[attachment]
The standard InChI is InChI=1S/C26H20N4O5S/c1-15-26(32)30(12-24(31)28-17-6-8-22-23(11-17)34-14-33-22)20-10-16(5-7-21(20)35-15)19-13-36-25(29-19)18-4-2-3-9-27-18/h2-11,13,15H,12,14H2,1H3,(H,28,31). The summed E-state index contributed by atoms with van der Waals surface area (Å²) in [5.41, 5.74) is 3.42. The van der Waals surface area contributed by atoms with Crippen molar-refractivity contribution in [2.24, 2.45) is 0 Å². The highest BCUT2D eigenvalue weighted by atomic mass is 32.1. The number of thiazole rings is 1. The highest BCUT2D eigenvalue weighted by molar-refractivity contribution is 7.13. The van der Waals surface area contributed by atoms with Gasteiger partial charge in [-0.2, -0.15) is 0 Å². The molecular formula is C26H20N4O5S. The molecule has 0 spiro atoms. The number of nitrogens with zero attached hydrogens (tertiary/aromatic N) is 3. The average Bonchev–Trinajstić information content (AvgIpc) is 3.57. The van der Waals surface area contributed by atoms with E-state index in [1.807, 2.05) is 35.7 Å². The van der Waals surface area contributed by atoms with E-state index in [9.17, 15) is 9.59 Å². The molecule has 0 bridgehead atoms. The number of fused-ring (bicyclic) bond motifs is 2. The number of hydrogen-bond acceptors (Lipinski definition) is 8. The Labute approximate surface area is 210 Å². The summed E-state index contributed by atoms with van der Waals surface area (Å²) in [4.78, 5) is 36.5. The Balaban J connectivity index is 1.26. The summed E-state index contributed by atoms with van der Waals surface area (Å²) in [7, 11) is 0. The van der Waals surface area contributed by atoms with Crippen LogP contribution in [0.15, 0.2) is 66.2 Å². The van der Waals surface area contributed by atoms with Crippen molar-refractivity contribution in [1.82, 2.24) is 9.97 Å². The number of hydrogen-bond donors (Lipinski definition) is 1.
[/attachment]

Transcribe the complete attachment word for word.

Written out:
The standard InChI is InChI=1S/C26H20N4O5S/c1-15-26(32)30(12-24(31)28-17-6-8-22-23(11-17)34-14-33-22)20-10-16(5-7-21(20)35-15)19-13-36-25(29-19)18-4-2-3-9-27-18/h2-11,13,15H,12,14H2,1H3,(H,28,31). The summed E-state index contributed by atoms with van der Waals surface area (Å²) in [5.41, 5.74) is 3.42. The van der Waals surface area contributed by atoms with Crippen molar-refractivity contribution in [2.24, 2.45) is 0 Å². The highest BCUT2D eigenvalue weighted by atomic mass is 32.1. The number of thiazole rings is 1. The highest BCUT2D eigenvalue weighted by molar-refractivity contribution is 7.13. The van der Waals surface area contributed by atoms with Gasteiger partial charge in [-0.2, -0.15) is 0 Å². The molecular formula is C26H20N4O5S. The molecule has 0 spiro atoms. The number of nitrogens with zero attached hydrogens (tertiary/aromatic N) is 3. The average Bonchev–Trinajstić information content (AvgIpc) is 3.57. The van der Waals surface area contributed by atoms with E-state index in [1.807, 2.05) is 35.7 Å². The van der Waals surface area contributed by atoms with E-state index in [9.17, 15) is 9.59 Å². The molecule has 0 bridgehead atoms. The number of fused-ring (bicyclic) bond motifs is 2. The number of hydrogen-bond acceptors (Lipinski definition) is 8. The Labute approximate surface area is 210 Å². The summed E-state index contributed by atoms with van der Waals surface area (Å²) in [4.78, 5) is 36.5. The Balaban J connectivity index is 1.26. The summed E-state index contributed by atoms with van der Waals surface area (Å²) in [7, 11) is 0. The van der Waals surface area contributed by atoms with Crippen LogP contribution in [0.15, 0.2) is 66.2 Å². The van der Waals surface area contributed by atoms with Crippen molar-refractivity contribution in [1.82, 2.24) is 9.97 Å². The number of hydrogen-bond donors (Lipinski definition) is 1.